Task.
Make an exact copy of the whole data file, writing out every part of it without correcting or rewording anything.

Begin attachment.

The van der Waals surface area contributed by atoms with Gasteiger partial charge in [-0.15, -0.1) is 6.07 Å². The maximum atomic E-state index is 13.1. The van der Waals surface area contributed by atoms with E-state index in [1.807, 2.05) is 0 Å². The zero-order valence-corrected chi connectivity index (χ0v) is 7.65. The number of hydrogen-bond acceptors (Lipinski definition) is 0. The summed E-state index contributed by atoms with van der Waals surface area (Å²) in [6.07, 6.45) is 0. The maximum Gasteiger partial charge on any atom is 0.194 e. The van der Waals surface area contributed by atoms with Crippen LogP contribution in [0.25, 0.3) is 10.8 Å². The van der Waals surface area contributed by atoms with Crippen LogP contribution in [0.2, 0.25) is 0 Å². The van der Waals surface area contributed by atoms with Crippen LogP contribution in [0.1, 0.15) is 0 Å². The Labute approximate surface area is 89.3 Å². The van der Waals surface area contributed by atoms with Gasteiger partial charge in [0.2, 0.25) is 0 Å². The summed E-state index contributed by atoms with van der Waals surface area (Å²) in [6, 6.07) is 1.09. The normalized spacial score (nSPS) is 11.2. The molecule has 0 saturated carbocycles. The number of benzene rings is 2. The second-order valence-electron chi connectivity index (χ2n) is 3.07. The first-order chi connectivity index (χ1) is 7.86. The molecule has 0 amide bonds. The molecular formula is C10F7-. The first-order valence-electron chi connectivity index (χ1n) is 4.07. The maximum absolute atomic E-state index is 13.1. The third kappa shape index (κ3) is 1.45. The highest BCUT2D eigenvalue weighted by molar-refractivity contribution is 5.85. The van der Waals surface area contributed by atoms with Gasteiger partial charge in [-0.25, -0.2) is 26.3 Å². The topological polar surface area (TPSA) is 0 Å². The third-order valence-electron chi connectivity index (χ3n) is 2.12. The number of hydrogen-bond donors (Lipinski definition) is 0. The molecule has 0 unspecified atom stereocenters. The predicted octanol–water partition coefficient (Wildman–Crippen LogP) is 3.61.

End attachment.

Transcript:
The van der Waals surface area contributed by atoms with Gasteiger partial charge in [-0.15, -0.1) is 6.07 Å². The maximum atomic E-state index is 13.1. The van der Waals surface area contributed by atoms with E-state index in [1.807, 2.05) is 0 Å². The zero-order valence-corrected chi connectivity index (χ0v) is 7.65. The number of hydrogen-bond acceptors (Lipinski definition) is 0. The summed E-state index contributed by atoms with van der Waals surface area (Å²) in [6.07, 6.45) is 0. The maximum Gasteiger partial charge on any atom is 0.194 e. The van der Waals surface area contributed by atoms with Crippen LogP contribution in [0.25, 0.3) is 10.8 Å². The van der Waals surface area contributed by atoms with Crippen LogP contribution in [0.2, 0.25) is 0 Å². The van der Waals surface area contributed by atoms with Crippen LogP contribution in [0.1, 0.15) is 0 Å². The Labute approximate surface area is 89.3 Å². The van der Waals surface area contributed by atoms with Gasteiger partial charge in [0.2, 0.25) is 0 Å². The summed E-state index contributed by atoms with van der Waals surface area (Å²) in [6, 6.07) is 1.09. The normalized spacial score (nSPS) is 11.2. The molecule has 0 saturated carbocycles. The number of benzene rings is 2. The second-order valence-electron chi connectivity index (χ2n) is 3.07. The first-order chi connectivity index (χ1) is 7.86. The molecule has 0 amide bonds. The molecular formula is C10F7-. The first-order valence-electron chi connectivity index (χ1n) is 4.07. The maximum absolute atomic E-state index is 13.1. The third kappa shape index (κ3) is 1.45. The highest BCUT2D eigenvalue weighted by molar-refractivity contribution is 5.85. The van der Waals surface area contributed by atoms with Gasteiger partial charge in [-0.25, -0.2) is 26.3 Å². The topological polar surface area (TPSA) is 0 Å². The third-order valence-electron chi connectivity index (χ3n) is 2.12. The number of hydrogen-bond donors (Lipinski definition) is 0. The molecule has 0 unspecified atom stereocenters. The predicted octanol–water partition coefficient (Wildman–Crippen LogP) is 3.61.